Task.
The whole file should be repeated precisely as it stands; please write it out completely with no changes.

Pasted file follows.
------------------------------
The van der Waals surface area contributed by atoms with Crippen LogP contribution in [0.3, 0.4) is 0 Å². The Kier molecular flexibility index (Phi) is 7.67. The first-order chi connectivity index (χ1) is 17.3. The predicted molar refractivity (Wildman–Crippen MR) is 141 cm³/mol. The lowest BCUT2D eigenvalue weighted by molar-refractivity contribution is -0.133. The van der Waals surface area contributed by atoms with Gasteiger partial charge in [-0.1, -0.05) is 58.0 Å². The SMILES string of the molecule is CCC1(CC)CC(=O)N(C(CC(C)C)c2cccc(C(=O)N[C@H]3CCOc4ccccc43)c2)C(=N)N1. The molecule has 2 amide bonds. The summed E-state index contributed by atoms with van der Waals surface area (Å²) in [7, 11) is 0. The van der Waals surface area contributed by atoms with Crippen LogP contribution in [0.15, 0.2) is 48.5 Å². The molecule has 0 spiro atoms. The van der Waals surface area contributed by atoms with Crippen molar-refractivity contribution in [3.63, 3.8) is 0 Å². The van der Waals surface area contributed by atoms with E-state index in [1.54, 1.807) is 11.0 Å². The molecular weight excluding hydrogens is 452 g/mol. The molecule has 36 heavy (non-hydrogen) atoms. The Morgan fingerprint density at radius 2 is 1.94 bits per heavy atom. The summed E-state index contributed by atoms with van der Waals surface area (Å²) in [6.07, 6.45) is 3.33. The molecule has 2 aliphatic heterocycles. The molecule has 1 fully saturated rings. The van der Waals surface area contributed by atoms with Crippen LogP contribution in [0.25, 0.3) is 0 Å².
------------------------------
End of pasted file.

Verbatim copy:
The van der Waals surface area contributed by atoms with Crippen LogP contribution in [0.3, 0.4) is 0 Å². The Kier molecular flexibility index (Phi) is 7.67. The first-order chi connectivity index (χ1) is 17.3. The predicted molar refractivity (Wildman–Crippen MR) is 141 cm³/mol. The lowest BCUT2D eigenvalue weighted by molar-refractivity contribution is -0.133. The van der Waals surface area contributed by atoms with Gasteiger partial charge in [-0.1, -0.05) is 58.0 Å². The SMILES string of the molecule is CCC1(CC)CC(=O)N(C(CC(C)C)c2cccc(C(=O)N[C@H]3CCOc4ccccc43)c2)C(=N)N1. The molecule has 2 amide bonds. The summed E-state index contributed by atoms with van der Waals surface area (Å²) in [7, 11) is 0. The van der Waals surface area contributed by atoms with Crippen LogP contribution in [0.15, 0.2) is 48.5 Å². The molecule has 0 spiro atoms. The van der Waals surface area contributed by atoms with Crippen molar-refractivity contribution in [3.63, 3.8) is 0 Å². The van der Waals surface area contributed by atoms with E-state index in [1.54, 1.807) is 11.0 Å². The molecular weight excluding hydrogens is 452 g/mol. The molecule has 36 heavy (non-hydrogen) atoms. The Morgan fingerprint density at radius 2 is 1.94 bits per heavy atom. The summed E-state index contributed by atoms with van der Waals surface area (Å²) in [6.07, 6.45) is 3.33. The molecule has 2 aliphatic heterocycles. The molecule has 1 fully saturated rings. The van der Waals surface area contributed by atoms with Crippen LogP contribution in [0.25, 0.3) is 0 Å².